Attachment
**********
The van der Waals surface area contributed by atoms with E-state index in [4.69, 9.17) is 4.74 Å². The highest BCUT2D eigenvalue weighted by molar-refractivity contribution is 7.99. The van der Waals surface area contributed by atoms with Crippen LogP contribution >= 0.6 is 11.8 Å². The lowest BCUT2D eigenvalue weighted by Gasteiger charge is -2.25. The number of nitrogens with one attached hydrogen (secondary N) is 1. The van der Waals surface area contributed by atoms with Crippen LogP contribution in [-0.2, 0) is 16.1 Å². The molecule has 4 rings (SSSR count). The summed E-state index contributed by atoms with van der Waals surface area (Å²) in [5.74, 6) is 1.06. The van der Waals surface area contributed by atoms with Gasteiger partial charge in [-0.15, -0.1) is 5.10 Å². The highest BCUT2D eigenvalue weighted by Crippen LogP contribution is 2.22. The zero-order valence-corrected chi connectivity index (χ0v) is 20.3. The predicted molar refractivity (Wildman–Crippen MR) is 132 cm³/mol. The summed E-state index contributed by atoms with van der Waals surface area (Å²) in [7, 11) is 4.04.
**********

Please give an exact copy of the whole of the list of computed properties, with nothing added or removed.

The van der Waals surface area contributed by atoms with E-state index in [4.69, 9.17) is 4.74 Å². The highest BCUT2D eigenvalue weighted by molar-refractivity contribution is 7.99. The van der Waals surface area contributed by atoms with Crippen LogP contribution >= 0.6 is 11.8 Å². The lowest BCUT2D eigenvalue weighted by Gasteiger charge is -2.25. The number of nitrogens with one attached hydrogen (secondary N) is 1. The van der Waals surface area contributed by atoms with Crippen LogP contribution in [-0.2, 0) is 16.1 Å². The molecule has 4 rings (SSSR count). The summed E-state index contributed by atoms with van der Waals surface area (Å²) in [5.74, 6) is 1.06. The van der Waals surface area contributed by atoms with Gasteiger partial charge in [-0.15, -0.1) is 5.10 Å². The highest BCUT2D eigenvalue weighted by Crippen LogP contribution is 2.22. The zero-order valence-corrected chi connectivity index (χ0v) is 20.3. The predicted molar refractivity (Wildman–Crippen MR) is 132 cm³/mol. The summed E-state index contributed by atoms with van der Waals surface area (Å²) in [7, 11) is 4.04.